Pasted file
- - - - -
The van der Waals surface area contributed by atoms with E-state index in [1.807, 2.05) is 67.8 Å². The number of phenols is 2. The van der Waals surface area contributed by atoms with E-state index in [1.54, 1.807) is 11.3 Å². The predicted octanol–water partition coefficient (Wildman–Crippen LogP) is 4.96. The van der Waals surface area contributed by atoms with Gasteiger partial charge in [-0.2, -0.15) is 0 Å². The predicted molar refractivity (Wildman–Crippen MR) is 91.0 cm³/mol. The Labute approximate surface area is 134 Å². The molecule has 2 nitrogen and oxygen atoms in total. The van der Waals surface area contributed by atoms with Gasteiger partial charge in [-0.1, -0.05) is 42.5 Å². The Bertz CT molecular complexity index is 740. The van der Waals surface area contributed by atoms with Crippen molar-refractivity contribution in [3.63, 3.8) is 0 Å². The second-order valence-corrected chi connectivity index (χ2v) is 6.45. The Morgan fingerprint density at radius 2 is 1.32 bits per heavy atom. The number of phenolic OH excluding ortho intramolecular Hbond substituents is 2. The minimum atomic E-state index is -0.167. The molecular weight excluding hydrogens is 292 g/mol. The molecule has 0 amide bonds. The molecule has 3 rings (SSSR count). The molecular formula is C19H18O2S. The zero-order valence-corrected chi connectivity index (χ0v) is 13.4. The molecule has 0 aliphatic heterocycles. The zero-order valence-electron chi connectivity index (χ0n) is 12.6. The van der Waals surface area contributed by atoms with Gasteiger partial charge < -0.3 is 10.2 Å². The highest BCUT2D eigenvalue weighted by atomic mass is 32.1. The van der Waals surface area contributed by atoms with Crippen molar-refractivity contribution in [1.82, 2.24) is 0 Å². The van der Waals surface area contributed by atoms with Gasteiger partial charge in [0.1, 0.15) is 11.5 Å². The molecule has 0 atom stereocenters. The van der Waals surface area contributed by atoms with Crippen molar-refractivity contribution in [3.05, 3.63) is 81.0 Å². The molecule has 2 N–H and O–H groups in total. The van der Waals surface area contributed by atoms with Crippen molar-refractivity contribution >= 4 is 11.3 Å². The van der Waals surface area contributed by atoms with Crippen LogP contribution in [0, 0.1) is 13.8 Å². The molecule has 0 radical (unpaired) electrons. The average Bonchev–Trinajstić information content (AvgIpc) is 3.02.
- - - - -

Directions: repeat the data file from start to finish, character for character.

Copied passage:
The van der Waals surface area contributed by atoms with E-state index in [1.807, 2.05) is 67.8 Å². The number of phenols is 2. The van der Waals surface area contributed by atoms with E-state index in [1.54, 1.807) is 11.3 Å². The predicted octanol–water partition coefficient (Wildman–Crippen LogP) is 4.96. The van der Waals surface area contributed by atoms with Gasteiger partial charge in [-0.2, -0.15) is 0 Å². The predicted molar refractivity (Wildman–Crippen MR) is 91.0 cm³/mol. The Labute approximate surface area is 134 Å². The molecule has 2 nitrogen and oxygen atoms in total. The van der Waals surface area contributed by atoms with Gasteiger partial charge in [-0.1, -0.05) is 42.5 Å². The Bertz CT molecular complexity index is 740. The van der Waals surface area contributed by atoms with Crippen molar-refractivity contribution in [3.63, 3.8) is 0 Å². The second-order valence-corrected chi connectivity index (χ2v) is 6.45. The Morgan fingerprint density at radius 2 is 1.32 bits per heavy atom. The number of phenolic OH excluding ortho intramolecular Hbond substituents is 2. The minimum atomic E-state index is -0.167. The molecular weight excluding hydrogens is 292 g/mol. The molecule has 0 amide bonds. The molecule has 3 rings (SSSR count). The molecular formula is C19H18O2S. The zero-order valence-corrected chi connectivity index (χ0v) is 13.4. The molecule has 0 aliphatic heterocycles. The zero-order valence-electron chi connectivity index (χ0n) is 12.6. The van der Waals surface area contributed by atoms with Gasteiger partial charge < -0.3 is 10.2 Å². The highest BCUT2D eigenvalue weighted by atomic mass is 32.1. The van der Waals surface area contributed by atoms with Crippen molar-refractivity contribution in [1.82, 2.24) is 0 Å². The van der Waals surface area contributed by atoms with Gasteiger partial charge in [0.1, 0.15) is 11.5 Å². The molecule has 0 atom stereocenters. The van der Waals surface area contributed by atoms with Crippen molar-refractivity contribution in [3.05, 3.63) is 81.0 Å². The molecule has 2 N–H and O–H groups in total. The van der Waals surface area contributed by atoms with Crippen molar-refractivity contribution >= 4 is 11.3 Å². The van der Waals surface area contributed by atoms with Crippen LogP contribution in [0, 0.1) is 13.8 Å². The molecule has 0 radical (unpaired) electrons. The average Bonchev–Trinajstić information content (AvgIpc) is 3.02.